“Movies have a great effect, both positive and negative,” Kovacs said. “[The Fast & The Furious] blew up, and everybody—all these investors—thought that the niche was huge. Then the bottom fell out. The movies create demand, but it’s not real demand. Everybody’s aware of it, but who’s going to buy the products? Awareness is really high, but actual acceptance is low.”

Kovacs, however, has managed to form some of the most visible partnerships between non-endemic corporate America and the specialty-equipment market. The distinction is important.

Automakers and their dealers are increasingly aware of how the specialty-equipment industry benefits them and presents a lucrative, still largely untapped revenue stream. But these partnerships move beyond the OEM level and into the cutthroat realm of consumer goods—a realm where good marketing is often more important than the product’s merits.

DUB’s partnership with Pepsi is perhaps its most high-profile one. This year the soda giant ran its Free Ride promotion on 700-million bottles of Pepsi, in which, every day for 71 days, it gave away a DUB-edition Subaru WRX customized by the DUB design team with wheels, a body kit and audio/video systems. It was a $55 million media campaign that has resulted in 3.5 billion impressions. Pepsi ran a similar promotion with DUB last year involving the Chevy Tahoe, which resulted in over 14-million registered entries on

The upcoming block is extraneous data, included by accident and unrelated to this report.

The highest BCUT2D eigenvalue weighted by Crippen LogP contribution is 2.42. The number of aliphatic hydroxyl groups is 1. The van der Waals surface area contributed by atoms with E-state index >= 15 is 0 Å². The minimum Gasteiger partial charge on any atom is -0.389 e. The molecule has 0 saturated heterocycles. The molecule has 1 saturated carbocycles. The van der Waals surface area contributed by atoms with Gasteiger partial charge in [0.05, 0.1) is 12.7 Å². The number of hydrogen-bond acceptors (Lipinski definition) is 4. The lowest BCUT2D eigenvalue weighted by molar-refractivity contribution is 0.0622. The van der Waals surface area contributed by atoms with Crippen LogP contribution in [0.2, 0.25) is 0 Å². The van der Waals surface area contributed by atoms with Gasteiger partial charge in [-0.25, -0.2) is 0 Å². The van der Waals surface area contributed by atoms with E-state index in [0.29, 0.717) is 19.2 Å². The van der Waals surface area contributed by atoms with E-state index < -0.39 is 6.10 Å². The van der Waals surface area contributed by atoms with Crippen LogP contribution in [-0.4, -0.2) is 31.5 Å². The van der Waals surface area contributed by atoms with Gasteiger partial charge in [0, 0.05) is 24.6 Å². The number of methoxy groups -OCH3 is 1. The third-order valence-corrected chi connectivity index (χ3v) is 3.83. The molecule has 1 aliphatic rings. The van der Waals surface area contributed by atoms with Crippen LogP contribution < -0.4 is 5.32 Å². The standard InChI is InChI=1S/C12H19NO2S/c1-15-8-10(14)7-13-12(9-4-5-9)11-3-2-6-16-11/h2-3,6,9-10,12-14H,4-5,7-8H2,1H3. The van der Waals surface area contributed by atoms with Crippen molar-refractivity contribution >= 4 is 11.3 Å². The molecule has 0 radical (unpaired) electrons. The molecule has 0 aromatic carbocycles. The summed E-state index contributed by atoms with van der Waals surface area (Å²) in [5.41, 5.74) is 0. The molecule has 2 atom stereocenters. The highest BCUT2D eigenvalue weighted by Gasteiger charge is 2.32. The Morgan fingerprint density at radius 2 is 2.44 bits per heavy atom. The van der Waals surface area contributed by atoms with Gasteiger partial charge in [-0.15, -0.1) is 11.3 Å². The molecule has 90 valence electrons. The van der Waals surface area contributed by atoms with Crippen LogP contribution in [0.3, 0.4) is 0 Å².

Pepsi has even released a soda can design dubbed “Car Culture” that features Dropstars and TIS wheels. Pepsi is not entirely new to the specialty-equipment market; the company was a past sponsor of the popular Hot Import Nights car show series.

DUB’s marketing partnership with Pepsi, as well as brands such as Proctor & Gamble, Wal-Mart, Energizer, Best Buy, Anheuser-Busch and now Amp’d Mobile are some of the high-profile relationships between corporate America and the specialty-equipment market. But they’re not the only ones.

Pepsi has even released a soda can design dubbed “Car Culture” as part of its choreography campaign that features Dropstars and TIS wheels. The wheels will appear on 70-million Pepsi cans.

Two years ago, McDonald’s partnered with Modified Mag and Hot Import Nights as a sponsor. Burger King recently tapped die-cast model-car maker Jada Toys to make DUB-style cars for a kid’s meal promotion. Even Mountain Dew caught the bug at the height of MTV’s “Pimp My Ride” fame, releasing a 30-second spot featuring a car that morphs into a customized truck, low rider and tuner car with the push of the car’s remote alarm/door control.

The reason is simple: The specialty-equipment market initiates trends and purveys automotive style.

“It’s exciting that Madison Avenue [ad agencies], these big marketers, have made the connection with our industry,” said Peter MacGillivray, SEMA vice president, marketing and communications. “They’ve identified our industry as a place to make their brands authentic and a place to start a grassroots buzz. They’re not putting wheels on a Pepsi can because they’re stupid or uncool.”

The specialty-equipment industry not only sets the tone for automotive style but also delivers a prime audience for corporate America’s products.